New York, NY
Oct 2015 – Jan 2016

Displacement, or a state of being rooted in uprootedness, is a consequence of colonial conquest in Africa and the Americas that have come to frame dominant perceptions of diasporic identity and nationhood.

DIS PLACE, curated by Allison Davis & Ali Rosa-Salas,  maps the somatic, psychological, and infrastructural violence of displacement in the contemporary African Diaspora from the perspectives of those living in its throes. Through material and contextual inquiries into objects ranging from firearms to fruit, the collection of works by Aisha Tandiwe Bell, Kudzanai Chiurai, Mohau Modisakeng, Valerie Piraino, Sable Elyse Smith, and Ralph Ziman render visible the power relations produced by and through displacement, and the innovative strategies that transform even its most foreboding effects into dynamic and grounding cultural formations.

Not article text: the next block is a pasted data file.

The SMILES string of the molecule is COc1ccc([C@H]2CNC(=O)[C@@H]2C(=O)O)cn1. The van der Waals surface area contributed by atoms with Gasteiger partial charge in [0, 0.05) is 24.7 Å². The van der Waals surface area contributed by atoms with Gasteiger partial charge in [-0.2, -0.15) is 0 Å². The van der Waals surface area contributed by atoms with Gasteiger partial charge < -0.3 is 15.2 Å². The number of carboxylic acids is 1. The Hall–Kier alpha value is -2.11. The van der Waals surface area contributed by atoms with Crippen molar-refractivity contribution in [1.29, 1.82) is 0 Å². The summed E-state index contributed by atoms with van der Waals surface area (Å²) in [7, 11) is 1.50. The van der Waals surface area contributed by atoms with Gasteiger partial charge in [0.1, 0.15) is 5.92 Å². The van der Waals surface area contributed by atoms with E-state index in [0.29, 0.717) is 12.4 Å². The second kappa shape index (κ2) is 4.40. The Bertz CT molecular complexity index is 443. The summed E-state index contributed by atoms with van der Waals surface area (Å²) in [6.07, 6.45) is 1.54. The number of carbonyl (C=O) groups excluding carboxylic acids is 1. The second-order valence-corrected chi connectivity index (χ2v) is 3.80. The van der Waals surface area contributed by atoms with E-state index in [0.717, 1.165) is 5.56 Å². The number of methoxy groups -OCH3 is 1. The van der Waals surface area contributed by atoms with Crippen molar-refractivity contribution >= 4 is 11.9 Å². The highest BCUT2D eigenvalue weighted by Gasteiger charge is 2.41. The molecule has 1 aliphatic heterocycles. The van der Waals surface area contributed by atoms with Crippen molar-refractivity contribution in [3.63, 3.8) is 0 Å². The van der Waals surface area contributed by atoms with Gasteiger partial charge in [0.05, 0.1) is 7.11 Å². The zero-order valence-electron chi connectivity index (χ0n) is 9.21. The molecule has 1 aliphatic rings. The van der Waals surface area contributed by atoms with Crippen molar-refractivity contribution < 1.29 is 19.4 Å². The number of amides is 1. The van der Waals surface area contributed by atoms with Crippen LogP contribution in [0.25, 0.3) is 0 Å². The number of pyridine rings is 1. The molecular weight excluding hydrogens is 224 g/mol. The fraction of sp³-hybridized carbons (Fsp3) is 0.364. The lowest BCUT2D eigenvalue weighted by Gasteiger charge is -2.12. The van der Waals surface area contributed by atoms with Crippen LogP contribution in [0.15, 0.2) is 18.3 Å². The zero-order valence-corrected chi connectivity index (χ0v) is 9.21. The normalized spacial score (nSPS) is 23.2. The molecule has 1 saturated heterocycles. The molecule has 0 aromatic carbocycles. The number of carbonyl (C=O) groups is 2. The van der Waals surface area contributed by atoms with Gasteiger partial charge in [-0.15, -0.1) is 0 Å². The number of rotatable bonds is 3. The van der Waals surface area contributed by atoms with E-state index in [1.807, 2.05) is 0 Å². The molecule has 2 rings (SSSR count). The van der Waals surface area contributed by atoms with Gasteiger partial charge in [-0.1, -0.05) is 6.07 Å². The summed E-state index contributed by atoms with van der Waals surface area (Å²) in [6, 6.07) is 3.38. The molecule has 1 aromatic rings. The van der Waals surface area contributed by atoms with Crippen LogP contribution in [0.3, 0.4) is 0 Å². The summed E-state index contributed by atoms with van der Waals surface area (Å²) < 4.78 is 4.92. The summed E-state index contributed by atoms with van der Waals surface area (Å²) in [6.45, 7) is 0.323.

Founded in 1999 by Laurie Angela Cumbo in a building owned by the Bridge Street AME Church in the Bedford-Stuyvesant community of Brooklyn, New York, the concept of MoCADA grew from Ms. Cumbo’s graduate thesis at New York University, which focused on the feasibility of an African diaspora museum contributing to the revitalization of central Brooklyn economically, socially, politically, and aesthetically.

Twenty years later, MoCADA has grown through three programmatic arms: Exhibitions, Education, and Community.